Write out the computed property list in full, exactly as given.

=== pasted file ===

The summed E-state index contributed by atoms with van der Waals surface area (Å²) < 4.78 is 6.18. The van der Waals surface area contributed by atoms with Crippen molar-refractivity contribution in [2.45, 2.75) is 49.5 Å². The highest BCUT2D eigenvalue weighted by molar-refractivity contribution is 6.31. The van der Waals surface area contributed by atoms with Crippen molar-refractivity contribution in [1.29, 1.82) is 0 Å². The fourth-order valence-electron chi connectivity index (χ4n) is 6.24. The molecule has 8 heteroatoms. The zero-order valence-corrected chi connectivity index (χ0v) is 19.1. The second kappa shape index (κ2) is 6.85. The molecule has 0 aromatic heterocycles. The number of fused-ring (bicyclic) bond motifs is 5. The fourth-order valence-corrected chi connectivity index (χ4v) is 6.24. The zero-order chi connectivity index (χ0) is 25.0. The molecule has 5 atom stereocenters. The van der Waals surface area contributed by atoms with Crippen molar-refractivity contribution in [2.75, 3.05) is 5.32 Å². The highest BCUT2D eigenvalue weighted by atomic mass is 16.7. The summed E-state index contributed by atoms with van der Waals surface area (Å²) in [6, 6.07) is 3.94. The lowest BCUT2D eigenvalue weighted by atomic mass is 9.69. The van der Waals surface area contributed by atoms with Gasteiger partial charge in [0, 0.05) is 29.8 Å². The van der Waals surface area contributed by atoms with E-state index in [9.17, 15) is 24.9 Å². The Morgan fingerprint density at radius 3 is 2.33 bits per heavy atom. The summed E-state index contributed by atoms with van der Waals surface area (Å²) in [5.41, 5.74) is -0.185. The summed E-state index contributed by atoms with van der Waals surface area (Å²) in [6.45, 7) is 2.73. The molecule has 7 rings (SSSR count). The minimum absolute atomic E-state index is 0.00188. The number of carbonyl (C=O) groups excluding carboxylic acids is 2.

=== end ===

The summed E-state index contributed by atoms with van der Waals surface area (Å²) < 4.78 is 6.18. The van der Waals surface area contributed by atoms with Crippen molar-refractivity contribution in [2.45, 2.75) is 49.5 Å². The highest BCUT2D eigenvalue weighted by molar-refractivity contribution is 6.31. The van der Waals surface area contributed by atoms with Crippen molar-refractivity contribution in [1.29, 1.82) is 0 Å². The fourth-order valence-electron chi connectivity index (χ4n) is 6.24. The molecule has 8 heteroatoms. The zero-order valence-corrected chi connectivity index (χ0v) is 19.1. The second kappa shape index (κ2) is 6.85. The molecule has 0 aromatic heterocycles. The number of fused-ring (bicyclic) bond motifs is 5. The fourth-order valence-corrected chi connectivity index (χ4v) is 6.24. The zero-order chi connectivity index (χ0) is 25.0. The molecule has 5 atom stereocenters. The van der Waals surface area contributed by atoms with Crippen molar-refractivity contribution in [2.75, 3.05) is 5.32 Å². The highest BCUT2D eigenvalue weighted by atomic mass is 16.7. The summed E-state index contributed by atoms with van der Waals surface area (Å²) in [6, 6.07) is 3.94. The lowest BCUT2D eigenvalue weighted by atomic mass is 9.69. The van der Waals surface area contributed by atoms with Gasteiger partial charge in [0, 0.05) is 29.8 Å². The van der Waals surface area contributed by atoms with E-state index in [9.17, 15) is 24.9 Å². The Morgan fingerprint density at radius 3 is 2.33 bits per heavy atom. The summed E-state index contributed by atoms with van der Waals surface area (Å²) in [5.41, 5.74) is -0.185. The summed E-state index contributed by atoms with van der Waals surface area (Å²) in [6.45, 7) is 2.73. The molecule has 7 rings (SSSR count). The minimum absolute atomic E-state index is 0.00188. The number of carbonyl (C=O) groups excluding carboxylic acids is 2.